Wednesday, December 22, 2004

La deception Proustienne: the $800 haircut isn't all that

There's an article in the latest Vogue on the man behind the $800 haircut. The final sentence of the article? "Start saving." According to Vogue, the haircut is "worth it."

I was enjoying living vicariously through the recipients of the $800 haircut until I saw the photos of Orlando Pita's work--he's terrible! The images are of him tending to a very long, frizzy, blond mess atop a model's head, and it appears he's creating, not fixing, the situation. Then, there's a picture of Kirsten Dunst with an unflatteringly layered short 'do, for which Mr. Pita is apparently responsible. And then there are the pics of his work for the runway, which appears to be his only strength. But runway hairstyles are to civilian ones what pastries made for pastry-baking competitions are to the things people actually want to eat--they're intricate but have no practical application. It seems there's a limit to how high-end a conventional haircut can be before it's an overdone disaster.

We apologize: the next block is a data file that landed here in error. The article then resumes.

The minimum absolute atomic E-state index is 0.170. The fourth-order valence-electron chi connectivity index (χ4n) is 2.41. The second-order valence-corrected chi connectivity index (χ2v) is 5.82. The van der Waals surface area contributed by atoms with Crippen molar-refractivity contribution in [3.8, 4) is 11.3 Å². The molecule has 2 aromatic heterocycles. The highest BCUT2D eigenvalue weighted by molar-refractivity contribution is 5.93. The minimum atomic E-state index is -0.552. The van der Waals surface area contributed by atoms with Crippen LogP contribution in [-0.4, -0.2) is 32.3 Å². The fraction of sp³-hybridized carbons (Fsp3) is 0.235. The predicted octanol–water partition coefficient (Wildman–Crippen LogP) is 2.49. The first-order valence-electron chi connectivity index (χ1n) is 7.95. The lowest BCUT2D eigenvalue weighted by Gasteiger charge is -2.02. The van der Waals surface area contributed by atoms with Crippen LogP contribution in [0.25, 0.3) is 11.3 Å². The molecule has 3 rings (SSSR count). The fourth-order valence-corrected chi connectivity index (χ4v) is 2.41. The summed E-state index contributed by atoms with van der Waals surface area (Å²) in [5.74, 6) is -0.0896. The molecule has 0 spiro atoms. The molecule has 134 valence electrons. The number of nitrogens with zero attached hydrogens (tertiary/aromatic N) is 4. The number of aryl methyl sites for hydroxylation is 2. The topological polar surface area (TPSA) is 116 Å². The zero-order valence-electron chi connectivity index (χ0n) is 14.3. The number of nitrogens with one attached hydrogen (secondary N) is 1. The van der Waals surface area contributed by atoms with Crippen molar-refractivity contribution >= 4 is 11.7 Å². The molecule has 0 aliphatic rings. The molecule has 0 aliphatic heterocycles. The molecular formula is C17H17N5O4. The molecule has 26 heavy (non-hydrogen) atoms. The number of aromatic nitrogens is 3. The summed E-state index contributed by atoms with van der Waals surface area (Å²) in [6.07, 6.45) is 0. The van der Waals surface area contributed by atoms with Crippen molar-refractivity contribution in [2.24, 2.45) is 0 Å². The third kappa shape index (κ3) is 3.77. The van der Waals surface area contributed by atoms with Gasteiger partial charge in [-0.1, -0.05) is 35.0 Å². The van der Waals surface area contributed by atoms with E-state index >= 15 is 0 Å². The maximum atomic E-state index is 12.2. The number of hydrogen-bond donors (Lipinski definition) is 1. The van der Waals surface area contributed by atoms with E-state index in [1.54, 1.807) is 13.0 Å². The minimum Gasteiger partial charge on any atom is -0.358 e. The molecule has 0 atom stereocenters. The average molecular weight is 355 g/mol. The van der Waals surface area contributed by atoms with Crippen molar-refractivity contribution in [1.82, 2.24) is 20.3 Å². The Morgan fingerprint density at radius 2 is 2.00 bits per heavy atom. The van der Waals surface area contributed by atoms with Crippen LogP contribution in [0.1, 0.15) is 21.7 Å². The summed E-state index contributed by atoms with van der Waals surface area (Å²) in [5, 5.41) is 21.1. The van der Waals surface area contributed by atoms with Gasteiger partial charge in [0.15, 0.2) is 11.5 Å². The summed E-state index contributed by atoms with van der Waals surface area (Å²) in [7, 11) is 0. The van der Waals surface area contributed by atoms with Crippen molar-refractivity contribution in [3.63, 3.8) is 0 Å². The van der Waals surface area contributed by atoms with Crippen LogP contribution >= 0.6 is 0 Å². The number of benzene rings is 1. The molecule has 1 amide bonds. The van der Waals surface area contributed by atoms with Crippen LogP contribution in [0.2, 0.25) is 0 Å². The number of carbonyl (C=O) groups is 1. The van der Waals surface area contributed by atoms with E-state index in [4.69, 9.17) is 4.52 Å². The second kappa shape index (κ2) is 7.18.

Really, I have nothing against these sorts of excesses if the result is something for which we can all pine. But now I'm left wondering--at what price do haircuts stop being uneven but not yet reach the Pita level of absurdity? With shoes, once you get past about $300 (already well past what I've ever spent, but I'm from NYC, I know what's out there), they stop looking any nicer--go to Barneys to see for yourself if you're curious. Perhaps that figure is also the magic haircut price.

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